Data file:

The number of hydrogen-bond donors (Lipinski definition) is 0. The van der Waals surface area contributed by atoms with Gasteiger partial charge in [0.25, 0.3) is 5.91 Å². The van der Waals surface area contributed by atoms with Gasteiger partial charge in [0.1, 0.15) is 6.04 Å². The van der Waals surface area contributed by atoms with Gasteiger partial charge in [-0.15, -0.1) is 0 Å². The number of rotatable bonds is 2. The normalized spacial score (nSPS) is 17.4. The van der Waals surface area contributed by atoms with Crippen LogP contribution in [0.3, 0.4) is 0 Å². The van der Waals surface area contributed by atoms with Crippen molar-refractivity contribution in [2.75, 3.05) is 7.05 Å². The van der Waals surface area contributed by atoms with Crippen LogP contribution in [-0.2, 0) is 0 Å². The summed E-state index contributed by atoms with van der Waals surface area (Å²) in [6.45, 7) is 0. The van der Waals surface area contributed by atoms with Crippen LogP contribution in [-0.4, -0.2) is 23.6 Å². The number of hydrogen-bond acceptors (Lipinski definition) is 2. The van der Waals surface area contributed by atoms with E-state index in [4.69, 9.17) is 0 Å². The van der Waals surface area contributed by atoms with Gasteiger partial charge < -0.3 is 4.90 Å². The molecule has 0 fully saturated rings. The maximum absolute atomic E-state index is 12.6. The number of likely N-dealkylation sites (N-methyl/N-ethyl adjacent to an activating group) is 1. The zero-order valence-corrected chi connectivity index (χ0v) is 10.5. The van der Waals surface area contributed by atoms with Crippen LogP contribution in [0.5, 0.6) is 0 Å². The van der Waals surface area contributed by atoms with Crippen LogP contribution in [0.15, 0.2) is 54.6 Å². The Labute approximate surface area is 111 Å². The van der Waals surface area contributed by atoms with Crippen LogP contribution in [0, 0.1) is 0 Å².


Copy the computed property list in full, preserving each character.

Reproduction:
The number of hydrogen-bond donors (Lipinski definition) is 0. The van der Waals surface area contributed by atoms with Gasteiger partial charge in [0.25, 0.3) is 5.91 Å². The van der Waals surface area contributed by atoms with Gasteiger partial charge in [0.1, 0.15) is 6.04 Å². The van der Waals surface area contributed by atoms with Gasteiger partial charge in [-0.15, -0.1) is 0 Å². The number of rotatable bonds is 2. The normalized spacial score (nSPS) is 17.4. The van der Waals surface area contributed by atoms with Crippen LogP contribution in [0.3, 0.4) is 0 Å². The van der Waals surface area contributed by atoms with Crippen molar-refractivity contribution in [2.75, 3.05) is 7.05 Å². The van der Waals surface area contributed by atoms with Crippen LogP contribution in [-0.2, 0) is 0 Å². The summed E-state index contributed by atoms with van der Waals surface area (Å²) in [6.45, 7) is 0. The van der Waals surface area contributed by atoms with Crippen LogP contribution in [-0.4, -0.2) is 23.6 Å². The number of hydrogen-bond acceptors (Lipinski definition) is 2. The van der Waals surface area contributed by atoms with E-state index in [4.69, 9.17) is 0 Å². The van der Waals surface area contributed by atoms with Gasteiger partial charge < -0.3 is 4.90 Å². The molecule has 0 fully saturated rings. The maximum absolute atomic E-state index is 12.6. The number of likely N-dealkylation sites (N-methyl/N-ethyl adjacent to an activating group) is 1. The zero-order valence-corrected chi connectivity index (χ0v) is 10.5. The van der Waals surface area contributed by atoms with Crippen LogP contribution in [0.5, 0.6) is 0 Å². The van der Waals surface area contributed by atoms with Crippen LogP contribution in [0.15, 0.2) is 54.6 Å². The Labute approximate surface area is 111 Å². The van der Waals surface area contributed by atoms with Crippen LogP contribution in [0, 0.1) is 0 Å².